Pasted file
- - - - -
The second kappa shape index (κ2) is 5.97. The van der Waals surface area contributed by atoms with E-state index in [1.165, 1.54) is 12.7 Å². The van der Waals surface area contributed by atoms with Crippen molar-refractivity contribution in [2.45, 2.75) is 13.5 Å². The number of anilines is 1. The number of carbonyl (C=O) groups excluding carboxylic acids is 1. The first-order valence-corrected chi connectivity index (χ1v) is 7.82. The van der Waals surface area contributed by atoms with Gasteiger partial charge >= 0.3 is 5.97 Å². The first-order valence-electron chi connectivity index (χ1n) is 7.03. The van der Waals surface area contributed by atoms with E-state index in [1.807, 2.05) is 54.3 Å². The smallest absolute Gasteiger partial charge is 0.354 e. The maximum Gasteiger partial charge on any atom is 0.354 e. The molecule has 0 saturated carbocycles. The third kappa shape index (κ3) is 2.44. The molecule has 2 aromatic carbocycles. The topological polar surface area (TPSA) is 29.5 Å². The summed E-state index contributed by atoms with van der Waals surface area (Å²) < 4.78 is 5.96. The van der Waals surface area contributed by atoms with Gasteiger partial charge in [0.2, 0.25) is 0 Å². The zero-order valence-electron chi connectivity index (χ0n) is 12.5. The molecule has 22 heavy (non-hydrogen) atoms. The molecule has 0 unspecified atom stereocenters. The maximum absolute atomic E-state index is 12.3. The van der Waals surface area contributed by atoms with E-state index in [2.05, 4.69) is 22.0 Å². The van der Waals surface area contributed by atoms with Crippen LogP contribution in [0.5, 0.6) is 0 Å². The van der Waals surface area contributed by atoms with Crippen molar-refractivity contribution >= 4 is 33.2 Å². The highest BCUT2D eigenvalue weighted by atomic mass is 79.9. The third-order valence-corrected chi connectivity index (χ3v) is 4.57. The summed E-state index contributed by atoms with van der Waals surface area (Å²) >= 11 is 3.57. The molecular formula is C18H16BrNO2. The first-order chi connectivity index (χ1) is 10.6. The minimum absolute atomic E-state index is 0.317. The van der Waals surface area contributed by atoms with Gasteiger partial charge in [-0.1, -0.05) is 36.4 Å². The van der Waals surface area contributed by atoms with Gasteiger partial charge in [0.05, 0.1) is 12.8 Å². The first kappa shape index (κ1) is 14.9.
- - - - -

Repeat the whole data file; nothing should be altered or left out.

The second kappa shape index (κ2) is 5.97. The van der Waals surface area contributed by atoms with E-state index in [1.165, 1.54) is 12.7 Å². The van der Waals surface area contributed by atoms with Crippen molar-refractivity contribution in [2.45, 2.75) is 13.5 Å². The number of anilines is 1. The number of carbonyl (C=O) groups excluding carboxylic acids is 1. The first-order valence-corrected chi connectivity index (χ1v) is 7.82. The van der Waals surface area contributed by atoms with Gasteiger partial charge >= 0.3 is 5.97 Å². The first-order valence-electron chi connectivity index (χ1n) is 7.03. The van der Waals surface area contributed by atoms with E-state index in [1.807, 2.05) is 54.3 Å². The smallest absolute Gasteiger partial charge is 0.354 e. The maximum Gasteiger partial charge on any atom is 0.354 e. The molecule has 0 saturated carbocycles. The third kappa shape index (κ3) is 2.44. The molecule has 2 aromatic carbocycles. The topological polar surface area (TPSA) is 29.5 Å². The summed E-state index contributed by atoms with van der Waals surface area (Å²) < 4.78 is 5.96. The van der Waals surface area contributed by atoms with Gasteiger partial charge in [0.2, 0.25) is 0 Å². The zero-order valence-electron chi connectivity index (χ0n) is 12.5. The molecule has 22 heavy (non-hydrogen) atoms. The molecule has 0 unspecified atom stereocenters. The maximum absolute atomic E-state index is 12.3. The van der Waals surface area contributed by atoms with E-state index in [2.05, 4.69) is 22.0 Å². The van der Waals surface area contributed by atoms with Crippen LogP contribution in [0.5, 0.6) is 0 Å². The van der Waals surface area contributed by atoms with Crippen molar-refractivity contribution >= 4 is 33.2 Å². The highest BCUT2D eigenvalue weighted by atomic mass is 79.9. The third-order valence-corrected chi connectivity index (χ3v) is 4.57. The summed E-state index contributed by atoms with van der Waals surface area (Å²) >= 11 is 3.57. The molecular formula is C18H16BrNO2. The first-order chi connectivity index (χ1) is 10.6. The minimum absolute atomic E-state index is 0.317. The van der Waals surface area contributed by atoms with Gasteiger partial charge in [-0.1, -0.05) is 36.4 Å². The van der Waals surface area contributed by atoms with Gasteiger partial charge in [0.05, 0.1) is 12.8 Å². The first kappa shape index (κ1) is 14.9.